In Spring 2012, Mandy Wong (Philosophy, 2013) and Arthur Boo (Engineering, 2014) performed a lion dance at an event for the winner of Miss Asian American Colorado 2011, Dao Than. The event was an art exhibit for students that showcased all forms of expression, like dance. A lion dance consists of two people, one controlling the head and the other being the tail, chasing off evil spirits to bring good luck. The story goes that a village plagued by a demon asked for help from the gods. They sent a lion to chase the spirit away, but the lion told the people of the village that he couldn’t keep coming to save them. Thus, the people created and performed the lion dance to chase off evil spirits.
For Mandy, lion dancing is a way to preserve culture and acts as a part of the community. She’s been dancing for about six years. Part of lion dancing is mentoring others and being respectful to the culture, as well as not wrecking the venue the dancers are performing at.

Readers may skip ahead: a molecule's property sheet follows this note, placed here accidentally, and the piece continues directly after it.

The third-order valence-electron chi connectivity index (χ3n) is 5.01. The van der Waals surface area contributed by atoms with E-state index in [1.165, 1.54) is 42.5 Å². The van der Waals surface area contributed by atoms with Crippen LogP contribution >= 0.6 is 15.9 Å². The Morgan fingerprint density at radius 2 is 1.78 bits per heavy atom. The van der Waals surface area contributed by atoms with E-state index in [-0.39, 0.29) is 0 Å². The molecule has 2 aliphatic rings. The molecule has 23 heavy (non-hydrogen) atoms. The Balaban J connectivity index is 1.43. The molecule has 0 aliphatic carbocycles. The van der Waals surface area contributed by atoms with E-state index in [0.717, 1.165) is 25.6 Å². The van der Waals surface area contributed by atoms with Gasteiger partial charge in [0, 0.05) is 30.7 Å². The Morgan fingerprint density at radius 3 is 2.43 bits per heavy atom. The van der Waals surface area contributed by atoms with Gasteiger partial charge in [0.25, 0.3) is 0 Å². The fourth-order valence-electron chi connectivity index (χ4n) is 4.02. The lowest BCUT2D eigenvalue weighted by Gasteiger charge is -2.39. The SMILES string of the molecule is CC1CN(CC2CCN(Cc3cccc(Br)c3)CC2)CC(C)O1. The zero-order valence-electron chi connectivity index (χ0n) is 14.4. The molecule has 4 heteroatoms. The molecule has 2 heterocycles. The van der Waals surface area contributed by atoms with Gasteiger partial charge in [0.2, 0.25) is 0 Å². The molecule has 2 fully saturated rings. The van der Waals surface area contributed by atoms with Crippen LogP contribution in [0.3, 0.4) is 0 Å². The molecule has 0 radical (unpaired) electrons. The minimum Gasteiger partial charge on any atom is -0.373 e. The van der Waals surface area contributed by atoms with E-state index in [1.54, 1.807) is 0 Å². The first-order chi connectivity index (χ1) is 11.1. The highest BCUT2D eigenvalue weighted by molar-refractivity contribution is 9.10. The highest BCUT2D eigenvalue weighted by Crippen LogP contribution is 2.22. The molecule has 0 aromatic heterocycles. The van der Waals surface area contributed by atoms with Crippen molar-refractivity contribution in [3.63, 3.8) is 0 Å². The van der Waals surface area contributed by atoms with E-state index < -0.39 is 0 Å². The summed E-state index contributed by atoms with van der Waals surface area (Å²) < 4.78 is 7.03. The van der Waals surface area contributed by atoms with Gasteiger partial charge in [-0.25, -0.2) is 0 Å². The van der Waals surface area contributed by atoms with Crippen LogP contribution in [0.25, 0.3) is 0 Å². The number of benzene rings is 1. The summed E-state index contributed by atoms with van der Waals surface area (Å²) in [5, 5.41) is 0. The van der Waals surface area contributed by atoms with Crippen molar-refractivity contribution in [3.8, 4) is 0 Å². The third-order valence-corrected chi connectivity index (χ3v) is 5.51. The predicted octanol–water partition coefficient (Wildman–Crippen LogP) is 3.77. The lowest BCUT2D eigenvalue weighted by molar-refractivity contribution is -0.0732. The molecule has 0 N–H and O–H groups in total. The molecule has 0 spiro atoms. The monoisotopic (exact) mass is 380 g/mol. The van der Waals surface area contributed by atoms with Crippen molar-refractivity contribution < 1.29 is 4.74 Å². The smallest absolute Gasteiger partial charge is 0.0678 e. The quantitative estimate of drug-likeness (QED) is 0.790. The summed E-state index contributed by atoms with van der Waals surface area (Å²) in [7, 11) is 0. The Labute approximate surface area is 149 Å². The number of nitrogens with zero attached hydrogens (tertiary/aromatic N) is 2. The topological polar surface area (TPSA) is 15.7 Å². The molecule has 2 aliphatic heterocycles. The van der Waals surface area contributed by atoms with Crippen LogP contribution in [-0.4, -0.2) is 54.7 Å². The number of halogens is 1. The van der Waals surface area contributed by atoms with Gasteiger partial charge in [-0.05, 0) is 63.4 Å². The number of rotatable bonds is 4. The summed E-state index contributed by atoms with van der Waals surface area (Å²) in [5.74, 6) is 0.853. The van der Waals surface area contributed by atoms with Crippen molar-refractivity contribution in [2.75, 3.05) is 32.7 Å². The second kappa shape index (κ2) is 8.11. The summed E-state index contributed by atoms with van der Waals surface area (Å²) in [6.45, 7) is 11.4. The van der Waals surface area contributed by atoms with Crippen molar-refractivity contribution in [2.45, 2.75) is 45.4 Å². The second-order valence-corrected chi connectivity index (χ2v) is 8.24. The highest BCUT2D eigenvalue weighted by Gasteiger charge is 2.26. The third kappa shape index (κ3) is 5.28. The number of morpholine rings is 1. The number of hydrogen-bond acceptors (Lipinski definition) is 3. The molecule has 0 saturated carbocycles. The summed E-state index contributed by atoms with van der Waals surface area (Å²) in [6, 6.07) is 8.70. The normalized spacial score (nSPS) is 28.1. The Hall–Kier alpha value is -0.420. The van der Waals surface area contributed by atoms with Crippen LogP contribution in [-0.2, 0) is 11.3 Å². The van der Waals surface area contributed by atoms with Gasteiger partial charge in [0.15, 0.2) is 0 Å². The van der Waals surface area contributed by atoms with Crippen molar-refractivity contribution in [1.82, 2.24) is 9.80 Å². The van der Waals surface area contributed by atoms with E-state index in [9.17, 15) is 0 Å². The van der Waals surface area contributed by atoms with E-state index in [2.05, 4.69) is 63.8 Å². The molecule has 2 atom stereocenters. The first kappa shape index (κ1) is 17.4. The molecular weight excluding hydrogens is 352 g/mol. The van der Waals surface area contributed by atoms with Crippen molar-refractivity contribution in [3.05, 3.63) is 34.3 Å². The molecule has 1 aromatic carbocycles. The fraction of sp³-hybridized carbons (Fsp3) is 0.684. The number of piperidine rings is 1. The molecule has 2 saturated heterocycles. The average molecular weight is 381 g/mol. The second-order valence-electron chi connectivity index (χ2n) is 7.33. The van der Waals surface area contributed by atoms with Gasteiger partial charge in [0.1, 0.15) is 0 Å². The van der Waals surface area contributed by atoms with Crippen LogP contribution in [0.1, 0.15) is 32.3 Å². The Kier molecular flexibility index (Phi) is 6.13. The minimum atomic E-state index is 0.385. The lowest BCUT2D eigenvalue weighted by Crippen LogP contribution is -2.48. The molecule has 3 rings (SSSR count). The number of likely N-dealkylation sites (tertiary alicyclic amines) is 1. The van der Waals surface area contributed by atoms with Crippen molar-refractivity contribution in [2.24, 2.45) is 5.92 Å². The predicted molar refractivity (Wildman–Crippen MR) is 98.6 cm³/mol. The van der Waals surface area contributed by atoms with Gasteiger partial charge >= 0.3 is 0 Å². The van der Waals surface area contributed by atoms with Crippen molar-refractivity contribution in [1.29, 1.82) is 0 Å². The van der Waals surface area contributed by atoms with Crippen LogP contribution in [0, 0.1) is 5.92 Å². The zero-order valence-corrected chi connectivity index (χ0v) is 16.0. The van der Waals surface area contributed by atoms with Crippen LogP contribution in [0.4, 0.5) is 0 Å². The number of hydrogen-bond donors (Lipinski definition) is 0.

"It’s important not to break anything," she said, in reference to the qualities needed of a good lion dancer. "You have to be knowledgeable about the cultural significance."
Asia treats lion dancing as a sport, complete with competitions and events. In the United States, lion dancing is not as popular, but can serve as nostalgia for the older generation. What will happen to lion dancing in the future outside of Asia?
"I think as long as there are passionate instructors like mine in the US, then there will still be lion dancing."